It is unlikely public meetings the Kentucky Public Service Commission has scheduled for May 14 in Louisa and May 15 in Whitesburg and Hazard will have any impact on Kentucky Power Co.’s plans to retire at least one of the two generators at the Big Sandy Power Plant near Louisa in 2013. But it may be the last chance for this region’s elected leasers, civic and economic development leaders and ordinary citizens to express their concerns about the tremendous economic impact the closing or downsizing of the coal-fired plant will have on the economy, not just of Louisa and Lawrence County, but of the entire region.
It is not just that the power plant has for many years provided some of the best paying and most stable industrial jobs in Lawrence County, but the Big Sandy plant also has indirectly provided hundreds good paying jobs throughout eastern Kentucky through the miners who extract that coal and through the truckers who transport from the mines to the Big Sandy plant. With more than 4,000 coal mining jobs already having been eliminated in eastern Kentucky, the closing of the power plant promises to have a “ripple” effect in this region’s economy that could turn into an economic tidal wave.
But Kentucky Power Co. officials already know this. About the only way members of the Public Service Commission are likely to decide to not approve Kentucky Power’s plan to retire the Big Sandy plant is for opponents of the power company’s plans to come up with a new approach that would be as financially feasible as what Kentucky Power is proposing.
That may not be possible. Kentucky Power is seeking the PSC’s approval to purchase a 50 percent interest in Ohio Power Co.’s Mitchell power plant south of Moundsville, W.Va. Kentucky Power says in its application the purchase price of $536 million would be more than $404 million less than upgrading Big Sandy to meet stricter federal air quality standards. Both units burn coal, but the PSC says in a news release the Mitchell plant has the equipment needed to comply with the new regulations.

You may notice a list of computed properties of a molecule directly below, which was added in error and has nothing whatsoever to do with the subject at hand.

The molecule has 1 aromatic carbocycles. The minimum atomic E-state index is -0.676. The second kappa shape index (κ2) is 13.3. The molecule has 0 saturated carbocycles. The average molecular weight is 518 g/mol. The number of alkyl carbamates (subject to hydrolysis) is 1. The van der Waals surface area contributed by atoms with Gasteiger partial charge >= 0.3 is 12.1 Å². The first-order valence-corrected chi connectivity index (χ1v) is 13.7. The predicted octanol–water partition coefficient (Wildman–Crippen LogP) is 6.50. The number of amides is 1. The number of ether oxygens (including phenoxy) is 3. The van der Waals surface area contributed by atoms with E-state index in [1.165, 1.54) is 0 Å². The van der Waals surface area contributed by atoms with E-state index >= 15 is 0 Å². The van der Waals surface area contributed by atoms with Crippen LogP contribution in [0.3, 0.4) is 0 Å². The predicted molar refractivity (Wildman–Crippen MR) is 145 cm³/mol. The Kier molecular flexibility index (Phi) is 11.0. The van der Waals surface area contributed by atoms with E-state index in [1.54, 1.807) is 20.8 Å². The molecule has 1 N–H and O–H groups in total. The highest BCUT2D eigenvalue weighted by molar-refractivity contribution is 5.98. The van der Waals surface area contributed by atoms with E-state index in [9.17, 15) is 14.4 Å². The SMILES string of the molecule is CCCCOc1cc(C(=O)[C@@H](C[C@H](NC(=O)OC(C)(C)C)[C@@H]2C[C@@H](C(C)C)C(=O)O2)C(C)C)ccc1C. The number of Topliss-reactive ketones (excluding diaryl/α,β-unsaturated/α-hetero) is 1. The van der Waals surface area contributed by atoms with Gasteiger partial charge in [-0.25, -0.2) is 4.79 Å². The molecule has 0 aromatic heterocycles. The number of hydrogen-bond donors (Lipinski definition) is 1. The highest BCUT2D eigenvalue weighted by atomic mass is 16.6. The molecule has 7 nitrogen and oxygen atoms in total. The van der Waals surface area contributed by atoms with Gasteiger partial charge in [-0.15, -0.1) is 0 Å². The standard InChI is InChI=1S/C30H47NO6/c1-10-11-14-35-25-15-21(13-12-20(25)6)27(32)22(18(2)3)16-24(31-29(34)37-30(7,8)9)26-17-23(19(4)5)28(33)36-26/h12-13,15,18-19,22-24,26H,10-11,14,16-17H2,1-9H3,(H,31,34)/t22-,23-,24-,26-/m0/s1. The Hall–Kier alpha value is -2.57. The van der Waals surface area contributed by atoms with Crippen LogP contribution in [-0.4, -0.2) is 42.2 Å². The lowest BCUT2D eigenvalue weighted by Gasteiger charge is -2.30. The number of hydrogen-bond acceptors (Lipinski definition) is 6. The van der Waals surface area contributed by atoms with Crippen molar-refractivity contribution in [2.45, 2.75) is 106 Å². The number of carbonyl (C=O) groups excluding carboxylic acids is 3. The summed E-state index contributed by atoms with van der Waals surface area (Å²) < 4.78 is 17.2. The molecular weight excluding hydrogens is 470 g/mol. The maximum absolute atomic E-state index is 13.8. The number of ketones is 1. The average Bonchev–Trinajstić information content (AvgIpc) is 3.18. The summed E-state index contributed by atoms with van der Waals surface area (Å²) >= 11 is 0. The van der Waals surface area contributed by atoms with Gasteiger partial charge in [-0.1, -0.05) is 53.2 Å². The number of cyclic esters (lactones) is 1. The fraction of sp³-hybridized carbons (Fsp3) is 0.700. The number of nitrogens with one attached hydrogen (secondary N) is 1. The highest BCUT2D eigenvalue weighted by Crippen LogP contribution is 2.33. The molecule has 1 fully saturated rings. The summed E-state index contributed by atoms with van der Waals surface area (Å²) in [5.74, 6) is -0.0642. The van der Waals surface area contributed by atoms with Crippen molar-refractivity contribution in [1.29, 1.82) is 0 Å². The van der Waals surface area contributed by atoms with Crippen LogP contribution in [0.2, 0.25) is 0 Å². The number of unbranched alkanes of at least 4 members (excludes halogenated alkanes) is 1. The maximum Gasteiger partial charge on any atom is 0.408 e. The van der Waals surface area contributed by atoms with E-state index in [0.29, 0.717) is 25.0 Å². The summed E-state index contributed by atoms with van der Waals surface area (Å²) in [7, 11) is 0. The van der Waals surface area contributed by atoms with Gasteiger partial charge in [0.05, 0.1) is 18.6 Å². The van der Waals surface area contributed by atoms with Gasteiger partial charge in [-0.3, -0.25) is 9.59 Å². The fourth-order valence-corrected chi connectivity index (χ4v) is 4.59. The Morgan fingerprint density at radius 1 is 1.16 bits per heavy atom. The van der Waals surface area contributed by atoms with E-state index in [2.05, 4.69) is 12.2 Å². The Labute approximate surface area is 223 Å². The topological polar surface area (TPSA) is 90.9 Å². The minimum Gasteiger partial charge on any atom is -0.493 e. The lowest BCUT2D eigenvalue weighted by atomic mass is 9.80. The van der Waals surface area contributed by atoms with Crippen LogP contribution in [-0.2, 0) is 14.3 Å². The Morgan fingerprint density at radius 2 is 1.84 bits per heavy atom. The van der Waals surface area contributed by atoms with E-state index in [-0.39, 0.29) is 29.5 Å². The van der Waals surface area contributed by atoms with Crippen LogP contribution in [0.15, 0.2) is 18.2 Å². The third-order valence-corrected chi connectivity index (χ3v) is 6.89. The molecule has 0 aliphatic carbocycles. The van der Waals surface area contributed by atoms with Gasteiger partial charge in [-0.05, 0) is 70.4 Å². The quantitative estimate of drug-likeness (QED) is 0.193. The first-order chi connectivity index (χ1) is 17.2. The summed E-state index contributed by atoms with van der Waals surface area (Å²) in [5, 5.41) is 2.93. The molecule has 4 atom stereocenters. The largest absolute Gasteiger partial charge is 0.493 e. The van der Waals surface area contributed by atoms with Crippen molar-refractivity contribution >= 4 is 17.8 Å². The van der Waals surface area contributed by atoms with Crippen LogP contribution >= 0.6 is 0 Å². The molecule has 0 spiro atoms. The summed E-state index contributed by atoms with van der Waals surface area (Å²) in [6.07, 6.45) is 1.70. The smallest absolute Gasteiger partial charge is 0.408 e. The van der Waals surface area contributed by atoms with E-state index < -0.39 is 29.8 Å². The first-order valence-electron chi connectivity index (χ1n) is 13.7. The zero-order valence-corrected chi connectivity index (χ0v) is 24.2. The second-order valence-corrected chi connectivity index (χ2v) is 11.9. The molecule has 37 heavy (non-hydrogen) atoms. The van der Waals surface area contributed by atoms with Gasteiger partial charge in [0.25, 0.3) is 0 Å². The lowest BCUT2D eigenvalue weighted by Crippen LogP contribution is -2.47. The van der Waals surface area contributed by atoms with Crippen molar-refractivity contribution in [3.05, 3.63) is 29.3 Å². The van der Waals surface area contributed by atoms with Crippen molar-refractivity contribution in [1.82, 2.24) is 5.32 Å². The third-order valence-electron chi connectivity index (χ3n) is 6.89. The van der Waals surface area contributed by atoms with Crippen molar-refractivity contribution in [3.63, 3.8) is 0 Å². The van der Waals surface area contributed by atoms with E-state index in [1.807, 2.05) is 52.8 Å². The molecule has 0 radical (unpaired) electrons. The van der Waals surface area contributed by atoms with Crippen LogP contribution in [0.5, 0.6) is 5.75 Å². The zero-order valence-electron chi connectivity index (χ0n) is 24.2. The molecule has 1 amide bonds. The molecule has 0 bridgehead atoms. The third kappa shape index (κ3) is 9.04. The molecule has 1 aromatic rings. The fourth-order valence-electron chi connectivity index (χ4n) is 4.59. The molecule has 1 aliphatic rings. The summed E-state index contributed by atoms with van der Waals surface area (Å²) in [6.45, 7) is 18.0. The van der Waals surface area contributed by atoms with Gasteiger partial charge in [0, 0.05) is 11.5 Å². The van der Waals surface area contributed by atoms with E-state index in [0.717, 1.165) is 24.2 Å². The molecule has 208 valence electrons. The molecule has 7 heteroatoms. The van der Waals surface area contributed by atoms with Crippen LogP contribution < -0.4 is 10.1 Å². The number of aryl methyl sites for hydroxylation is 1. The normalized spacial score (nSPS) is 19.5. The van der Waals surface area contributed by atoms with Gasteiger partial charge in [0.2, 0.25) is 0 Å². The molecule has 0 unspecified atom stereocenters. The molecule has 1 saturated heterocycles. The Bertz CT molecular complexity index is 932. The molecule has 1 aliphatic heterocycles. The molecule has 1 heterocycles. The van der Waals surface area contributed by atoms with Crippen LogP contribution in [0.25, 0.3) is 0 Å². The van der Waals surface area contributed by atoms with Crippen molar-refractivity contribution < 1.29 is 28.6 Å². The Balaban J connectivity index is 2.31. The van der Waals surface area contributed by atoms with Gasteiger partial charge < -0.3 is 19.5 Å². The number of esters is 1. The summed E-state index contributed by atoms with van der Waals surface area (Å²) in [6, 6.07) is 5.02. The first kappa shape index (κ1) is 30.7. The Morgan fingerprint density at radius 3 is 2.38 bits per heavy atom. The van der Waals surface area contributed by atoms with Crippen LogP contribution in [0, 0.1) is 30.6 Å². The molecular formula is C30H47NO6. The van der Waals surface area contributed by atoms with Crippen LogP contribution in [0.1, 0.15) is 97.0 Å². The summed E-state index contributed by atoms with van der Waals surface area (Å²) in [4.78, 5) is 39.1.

We’re journalists, not engineers. We lack the knowledge and skills to come up with an alternative that would make upgrading the Big Sandy Plant a more viable alternative. If no one can come up with such an alternative plan, the Big Sandy plant may be doomed, and this region should be prepared to take a huge economic punch.
But even if they can’t offer a better suggestion to the PSC and to Kentucky Power, we encourage area residents to attend the meetings on May 14 and 15 in large numbers just to let the PSC and Kentucky Power know they do not want to see the demise of the Big Sandy Power Plant. Shutting down the plant may be a good business decision for Kentucky Power and maybe even for the environment, but it is a horrible decision for this region’s economy.